Recommended Posts

Chet, the panels come in 3/4” and 1” thicknesses. Quality ply is not easily available in Oz, and I have used these panels for jigs as it is cheap and stable. I have used the 1” thick panel as a bench top (on a small additional bench). It certainly could be used for shelving. I know some woodworkers who have doubled it as the top for a full-on workbench.

Regards from Perth

Derek

 

  • Like 1
Link to post
Share on other sites

Derek, I see very little burn from the blade and I understand that jarrah is pretty hard. What blade are you using? I bet it’s also due to the fact that you are not pausing the cut due to the slider? 

Link to post
Share on other sites

Coop, the saw blade in use is a Stark 305mm (12") combination blade. I also have a dedicated rip and crosscut in Leuco blades. These are not terribly expensive blades ... a little above average in cost.

There should be NO burning. 

The quality of cut could be put down to 40% blade and 60% slider/parallel guide. The slider keeps the work piece from moving. even a little, and the result is as flat as off a jointer. This is a glue line rip, as demonstrated above. Another way to do this, on a conventional cabinet saw, is to use the JessEm guides, which force the workpiece to hug the fence.

Regards from Perth

Derek

  • Like 2
Link to post
Share on other sites

The plate is a Seneca Domiplate: https://www.senecawoodworking.com/products/domiplate-for-1-2-and-3-4-ply

This allows one to bypass the Domino’s fence and set a central cutting position for 12mm/18mm or 1/2”/3/4” thick boards. The advantage is thatbthere can be no errors creeping in from a fence that misaligns. 

Regards from Perth

Derek

  • Like 2
Link to post
Share on other sites

You are right, quite a challenging task and I'm following along with complete confidence in your ability to pull this off. 

Thanks for sharing this build.

  • Like 1
Link to post
Share on other sites

It seems so straight forward: build the case, insert drawer frames and dividers, and build the drawers.

Each step actually requires planning ahead. The devil lies is in the details. These are some of the details we take for granted ...

Step one is to plane the fronts of the rails and dividers, and fill in any chips with tinted epoxy.

Even gluing up requires a strategy when the case includes blind sliding dovetails: glue these first.

The benefit of liquid hide glue is extended open time and repairability. I hope that I do not have to make any repairs, but I could do with the open time as it is 40° Celsius today (that's 104° Fahrenheit). I like a small spatula for placing glue where it needs to go.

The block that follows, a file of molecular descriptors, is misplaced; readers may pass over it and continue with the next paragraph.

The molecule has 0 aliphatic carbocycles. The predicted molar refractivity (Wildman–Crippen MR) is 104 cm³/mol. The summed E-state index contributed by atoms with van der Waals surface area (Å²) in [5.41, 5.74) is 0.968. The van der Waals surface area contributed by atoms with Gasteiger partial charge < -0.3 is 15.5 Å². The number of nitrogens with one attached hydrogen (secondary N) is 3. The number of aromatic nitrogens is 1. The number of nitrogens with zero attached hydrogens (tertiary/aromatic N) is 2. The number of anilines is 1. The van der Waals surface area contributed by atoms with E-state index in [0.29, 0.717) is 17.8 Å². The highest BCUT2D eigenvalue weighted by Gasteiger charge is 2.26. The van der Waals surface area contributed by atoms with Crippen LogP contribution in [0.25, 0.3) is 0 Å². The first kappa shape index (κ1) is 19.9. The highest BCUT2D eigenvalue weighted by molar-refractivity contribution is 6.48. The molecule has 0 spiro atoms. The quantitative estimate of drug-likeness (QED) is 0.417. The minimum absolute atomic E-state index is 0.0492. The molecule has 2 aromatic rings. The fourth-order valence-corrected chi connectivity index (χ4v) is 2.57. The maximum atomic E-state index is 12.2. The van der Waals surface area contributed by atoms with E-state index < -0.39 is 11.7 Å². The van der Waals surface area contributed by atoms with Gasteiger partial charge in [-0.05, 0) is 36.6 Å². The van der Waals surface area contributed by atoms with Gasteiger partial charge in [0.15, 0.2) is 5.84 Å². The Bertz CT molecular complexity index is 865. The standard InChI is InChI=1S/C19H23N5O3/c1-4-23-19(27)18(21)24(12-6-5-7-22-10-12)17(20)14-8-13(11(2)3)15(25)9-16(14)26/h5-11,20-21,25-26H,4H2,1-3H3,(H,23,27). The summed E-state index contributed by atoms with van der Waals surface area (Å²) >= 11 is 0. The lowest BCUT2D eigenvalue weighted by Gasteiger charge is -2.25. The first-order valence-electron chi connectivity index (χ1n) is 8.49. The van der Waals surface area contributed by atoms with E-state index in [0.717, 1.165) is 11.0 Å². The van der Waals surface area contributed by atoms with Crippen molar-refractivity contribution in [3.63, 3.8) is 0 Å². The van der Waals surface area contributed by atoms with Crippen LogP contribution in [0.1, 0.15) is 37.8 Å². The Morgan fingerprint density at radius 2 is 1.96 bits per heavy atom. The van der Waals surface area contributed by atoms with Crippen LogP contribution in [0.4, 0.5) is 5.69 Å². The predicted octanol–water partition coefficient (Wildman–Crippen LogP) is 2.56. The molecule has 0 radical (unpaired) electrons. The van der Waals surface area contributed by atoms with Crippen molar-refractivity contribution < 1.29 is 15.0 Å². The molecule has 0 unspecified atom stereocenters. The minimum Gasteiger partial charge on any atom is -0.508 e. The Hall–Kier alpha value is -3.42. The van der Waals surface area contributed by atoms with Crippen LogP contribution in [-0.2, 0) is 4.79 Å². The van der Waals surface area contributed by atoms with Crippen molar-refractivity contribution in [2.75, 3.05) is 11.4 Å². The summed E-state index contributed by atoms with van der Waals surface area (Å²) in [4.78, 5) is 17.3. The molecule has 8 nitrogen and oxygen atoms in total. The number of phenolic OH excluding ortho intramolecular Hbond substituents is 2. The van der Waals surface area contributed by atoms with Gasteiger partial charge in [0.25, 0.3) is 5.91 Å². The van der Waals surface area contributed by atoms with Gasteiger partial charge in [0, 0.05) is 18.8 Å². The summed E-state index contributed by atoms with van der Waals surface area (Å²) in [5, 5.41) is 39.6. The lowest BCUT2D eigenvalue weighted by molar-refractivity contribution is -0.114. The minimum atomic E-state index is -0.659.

Glue1.jpg

Glue the first set of blind sliding dovetails, and then the other set ...

glue2.jpg

Finally glue in the other dividers ...

Glue3.jpg

Lastly, add the drawer guides. These are just glued in. The spring clamps centre them.

Glue4.jpg

Once all this is dry, we start to prepare the drawer cases. Each one of these needs to be square at the sides and parallel all the way through.

The planes I find helpful are these: a rebate jack, a rebate block plane, and a low shoulder plane ...

Tune1.jpg

For each drawer case there is a drawer-sized insert, generally of MDF or ply. A couple of cross lines aids in determining whether the drawer will be square to the sides.

The "drawer" here does not enter more than an inch or so ...

Tune2.jpg

A straight edge along the side reveals that there is a bow ...

Tune3.jpg

The block plane takes this down ..

Tune4.jpg

... tested with the insert. Looking better ...

Tune5.jpg

A little more planing ... and the insert moves tightly, but smoothly all the way back-and-forth ...

Tune6.jpg

Every drawer case is dealt with this way ...

Square edge ..

Tune7.jpg

Planing ..

Tune8.jpg

Square and insert ...

Tune9.jpg

Tune10.jpg

Square and parallel and square ...

Tune11.jpg

Every drawer case is tuned this way.

Now we are ready to make drawers http://www.woodcentral.com/webbbs/smileys/smile.gif

Regards from Perth

Derek

  • Like 2
Link to post
Share on other sites
  • Who's Online   0 Members, 0 Anonymous, 123 Guests (See full list)

    There are no registered users currently online

  • Forum Statistics

    29326
    Total Topics
    397465
    Total Posts
  • Member Statistics

    22109
    Total Members
    3644
    Most Online
    Williams1972
    Newest Member
    Williams1972
    Joined